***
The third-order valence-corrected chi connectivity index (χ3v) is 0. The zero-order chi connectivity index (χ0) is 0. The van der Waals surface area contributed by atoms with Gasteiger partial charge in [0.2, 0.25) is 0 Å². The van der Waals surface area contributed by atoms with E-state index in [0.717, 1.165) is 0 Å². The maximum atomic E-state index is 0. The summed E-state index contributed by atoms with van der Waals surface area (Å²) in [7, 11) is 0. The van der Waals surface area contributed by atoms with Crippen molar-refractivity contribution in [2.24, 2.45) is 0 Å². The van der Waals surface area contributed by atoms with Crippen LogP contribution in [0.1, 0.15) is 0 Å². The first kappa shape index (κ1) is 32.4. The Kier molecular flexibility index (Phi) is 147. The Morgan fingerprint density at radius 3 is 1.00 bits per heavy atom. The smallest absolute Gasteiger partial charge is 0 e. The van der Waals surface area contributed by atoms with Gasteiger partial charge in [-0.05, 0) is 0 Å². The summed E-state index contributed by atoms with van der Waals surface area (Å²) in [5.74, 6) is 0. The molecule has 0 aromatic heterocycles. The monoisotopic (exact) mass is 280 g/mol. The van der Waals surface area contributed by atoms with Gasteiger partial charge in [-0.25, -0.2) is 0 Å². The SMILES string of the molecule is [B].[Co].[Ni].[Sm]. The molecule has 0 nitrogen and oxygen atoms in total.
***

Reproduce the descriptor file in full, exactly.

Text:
The third-order valence-corrected chi connectivity index (χ3v) is 0. The zero-order chi connectivity index (χ0) is 0. The van der Waals surface area contributed by atoms with Gasteiger partial charge in [0.2, 0.25) is 0 Å². The van der Waals surface area contributed by atoms with E-state index in [0.717, 1.165) is 0 Å². The maximum atomic E-state index is 0. The summed E-state index contributed by atoms with van der Waals surface area (Å²) in [7, 11) is 0. The van der Waals surface area contributed by atoms with Crippen molar-refractivity contribution in [2.24, 2.45) is 0 Å². The van der Waals surface area contributed by atoms with Crippen LogP contribution in [0.1, 0.15) is 0 Å². The first kappa shape index (κ1) is 32.4. The Kier molecular flexibility index (Phi) is 147. The Morgan fingerprint density at radius 3 is 1.00 bits per heavy atom. The smallest absolute Gasteiger partial charge is 0 e. The van der Waals surface area contributed by atoms with Gasteiger partial charge in [-0.05, 0) is 0 Å². The summed E-state index contributed by atoms with van der Waals surface area (Å²) in [5.74, 6) is 0. The molecule has 0 aromatic heterocycles. The monoisotopic (exact) mass is 280 g/mol. The van der Waals surface area contributed by atoms with Gasteiger partial charge in [-0.25, -0.2) is 0 Å². The SMILES string of the molecule is [B].[Co].[Ni].[Sm]. The molecule has 0 nitrogen and oxygen atoms in total.